But, in the beginning, it was tough. Of my first 13 posts, only ONE of them (the very first, “Introduce Yourself,” post) had enough up-votes to be rewarded with STEEM. (I was told that there is a 2 cent payout threshold.) I have, since those first few weeks, been lucky enough to have most of my posts get at least a few up-votes each, and a few cents worth of cryptocurrency awarded to me for posting them. And I, in return, have so far taken all of the rewards I’ve received and RE-INVESTED them back into the platform. (When you use your rewards to “Power Up” your account, you build resource credits, allowing you to do more and making your VOTES for other people’s content worth more cryptocurrency. It’s complicated, but there are a LOT of folks on the platform who are willing to help new users, and once you get the hang of it, it all goes pretty smoothly. Think of it as a “learning to crawl” period.)
There are also a great many apps that can interface with the Steem blockchain, which make it a fun place to do business: 1. Steem Monsters is a card game, similar to Magic the Gathering, that uses rare digital collectible cards. I haven’t played it yet, but it’s apparently quite popular, and the folks who do play it seem to enjoy it. 2. Partiko, which is a user interface that I use every day, allows you to post to Steemit and read other people’s content, and sends you notifications when someone gives you an up-vote or follows you or leaves a comment. And 3. DTube, which is similar to YouTube, in that you can upload your videos to the Steem blockchain, and instead of waiting for advertisers to find you and decide if you’re content is acceptable to them, the viewers themselves up-vote your video and reward you with cryptocurrency. There are a lot more, but I’m still relatively new to the platform (not quite two months on yet,) so I don’t really know them very well. However, I’ve found myself really enjoying the experience of being involved with Steemit, and the COMMUNITY there is rambunctious and entertaining! There is definite passion on display every day.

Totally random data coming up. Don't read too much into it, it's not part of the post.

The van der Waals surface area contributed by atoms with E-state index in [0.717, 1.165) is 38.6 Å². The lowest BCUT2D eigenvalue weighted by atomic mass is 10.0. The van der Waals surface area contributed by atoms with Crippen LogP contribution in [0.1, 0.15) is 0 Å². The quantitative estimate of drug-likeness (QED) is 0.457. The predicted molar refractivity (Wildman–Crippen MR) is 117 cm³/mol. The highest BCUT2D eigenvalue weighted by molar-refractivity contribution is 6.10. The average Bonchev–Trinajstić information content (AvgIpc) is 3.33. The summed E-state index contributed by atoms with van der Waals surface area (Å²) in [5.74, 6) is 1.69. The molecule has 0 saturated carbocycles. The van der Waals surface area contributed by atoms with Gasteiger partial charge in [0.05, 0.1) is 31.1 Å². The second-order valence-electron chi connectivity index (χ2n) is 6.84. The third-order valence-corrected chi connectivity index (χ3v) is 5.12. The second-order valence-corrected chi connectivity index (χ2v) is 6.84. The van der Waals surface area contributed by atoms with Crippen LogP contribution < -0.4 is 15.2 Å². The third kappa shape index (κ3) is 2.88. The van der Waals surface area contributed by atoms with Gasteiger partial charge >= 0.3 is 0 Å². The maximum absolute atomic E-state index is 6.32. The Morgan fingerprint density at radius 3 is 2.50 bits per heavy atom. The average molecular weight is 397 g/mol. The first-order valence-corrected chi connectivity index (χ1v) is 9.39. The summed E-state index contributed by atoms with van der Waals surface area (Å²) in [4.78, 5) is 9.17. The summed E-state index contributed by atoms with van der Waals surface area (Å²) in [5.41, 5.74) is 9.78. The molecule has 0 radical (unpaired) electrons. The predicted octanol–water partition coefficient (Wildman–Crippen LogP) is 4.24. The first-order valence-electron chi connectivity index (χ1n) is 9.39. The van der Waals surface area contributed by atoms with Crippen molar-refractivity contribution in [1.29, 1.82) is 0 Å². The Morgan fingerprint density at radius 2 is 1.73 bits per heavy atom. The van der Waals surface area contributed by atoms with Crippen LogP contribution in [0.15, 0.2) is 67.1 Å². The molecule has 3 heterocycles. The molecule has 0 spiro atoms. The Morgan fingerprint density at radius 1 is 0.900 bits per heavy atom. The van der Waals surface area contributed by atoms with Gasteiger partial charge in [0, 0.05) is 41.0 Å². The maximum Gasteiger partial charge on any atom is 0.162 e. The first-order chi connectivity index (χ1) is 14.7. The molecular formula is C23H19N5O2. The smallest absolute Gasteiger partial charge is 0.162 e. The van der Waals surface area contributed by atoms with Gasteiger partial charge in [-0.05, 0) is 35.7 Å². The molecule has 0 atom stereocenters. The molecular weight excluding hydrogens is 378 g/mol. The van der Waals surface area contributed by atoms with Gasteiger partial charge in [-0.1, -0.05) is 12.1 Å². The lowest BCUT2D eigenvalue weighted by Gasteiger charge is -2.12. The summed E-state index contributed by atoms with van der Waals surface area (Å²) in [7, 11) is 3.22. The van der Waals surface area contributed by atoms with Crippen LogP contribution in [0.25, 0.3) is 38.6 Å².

So that’s where we are. Going from PAYING for the service on WordPress, back to using the Free plan has thrown my site (which I’ve spent six years toiling over) into chaos. My plan, at this point, is to continue posting to The Primitive Entertainment Workshop, on occasion, but to move most of my creative work to Steemit, AND I’m going to archive some of my favorite Primitive materials on my Steemit blog—keep the mind train moving, but hop to a new set of tracks… It seems strange to me that a company would (whether intentionally or not) punish a creator for going from a paid position back to a free plan, but that’s what it feels like. I have several blogs on WordPress, and the only one that I’m having trouble with is the one I actually paid MONEY to use. All of the free blogs are cruising along, just fine.
I should say that I don’t regret doing The Primitive Entertainment Workshop AT ALL! We’ve told some delightful stories here, and when I look back at all that I and my collaborators have done, I am very proud. Working with Richard O’Brien, Randy Long, Kandy Robertson, Josh Erdahl, Mark Counts, Michael King, and (of course) my girls, Mariah, Elise, and Frankie, has been a beautiful experience! And we have some fantastic archival materials (especially the BOOKS!) that you can look at for PROOF of how much fun we’ve had making this site, but all things must someday end… And since I’m having such a bear of time trying to get the site address thing figured out, and the site’s memory is mostly full, I’m thinking I might have to consider this phase of the journey, mostly, complete! I’ll keep updating the READ A DAMN BOOK list, and maybe drop a bad joke or two from time to time, but I’m thinking this about closes the door on the project…
Maybe. I’ve tried to quit this site before and failed miserably. We’ll see how it goes this time….
Got any comments on this stuff? This might be your last chance to leave one!
—Richard F. Yates (27 Dec. 2018)
SUPPORT INDEPENDENT FOLKS WHO ARE JUST MAKING STUFF BECAUSE THEY LOVE IT!!!